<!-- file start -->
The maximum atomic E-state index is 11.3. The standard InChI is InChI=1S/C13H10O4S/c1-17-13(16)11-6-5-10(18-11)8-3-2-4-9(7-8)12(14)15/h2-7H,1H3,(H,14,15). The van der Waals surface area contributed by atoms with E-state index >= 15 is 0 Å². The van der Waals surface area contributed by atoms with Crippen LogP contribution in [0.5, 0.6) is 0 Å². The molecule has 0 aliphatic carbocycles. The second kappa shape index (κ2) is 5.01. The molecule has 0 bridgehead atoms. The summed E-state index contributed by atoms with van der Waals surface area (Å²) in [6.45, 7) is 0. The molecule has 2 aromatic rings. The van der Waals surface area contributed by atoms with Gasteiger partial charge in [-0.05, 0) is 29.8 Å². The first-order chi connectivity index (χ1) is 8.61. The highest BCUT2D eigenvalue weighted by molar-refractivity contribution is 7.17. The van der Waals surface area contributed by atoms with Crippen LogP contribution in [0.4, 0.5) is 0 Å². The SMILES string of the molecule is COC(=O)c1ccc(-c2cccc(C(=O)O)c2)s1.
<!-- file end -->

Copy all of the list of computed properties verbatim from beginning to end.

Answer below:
The maximum atomic E-state index is 11.3. The standard InChI is InChI=1S/C13H10O4S/c1-17-13(16)11-6-5-10(18-11)8-3-2-4-9(7-8)12(14)15/h2-7H,1H3,(H,14,15). The van der Waals surface area contributed by atoms with E-state index >= 15 is 0 Å². The van der Waals surface area contributed by atoms with Crippen LogP contribution in [0.5, 0.6) is 0 Å². The molecule has 0 aliphatic carbocycles. The second kappa shape index (κ2) is 5.01. The molecule has 0 bridgehead atoms. The summed E-state index contributed by atoms with van der Waals surface area (Å²) in [6.45, 7) is 0. The molecule has 2 aromatic rings. The van der Waals surface area contributed by atoms with Gasteiger partial charge in [-0.05, 0) is 29.8 Å². The first-order chi connectivity index (χ1) is 8.61. The highest BCUT2D eigenvalue weighted by molar-refractivity contribution is 7.17. The van der Waals surface area contributed by atoms with Crippen LogP contribution in [0.4, 0.5) is 0 Å². The SMILES string of the molecule is COC(=O)c1ccc(-c2cccc(C(=O)O)c2)s1.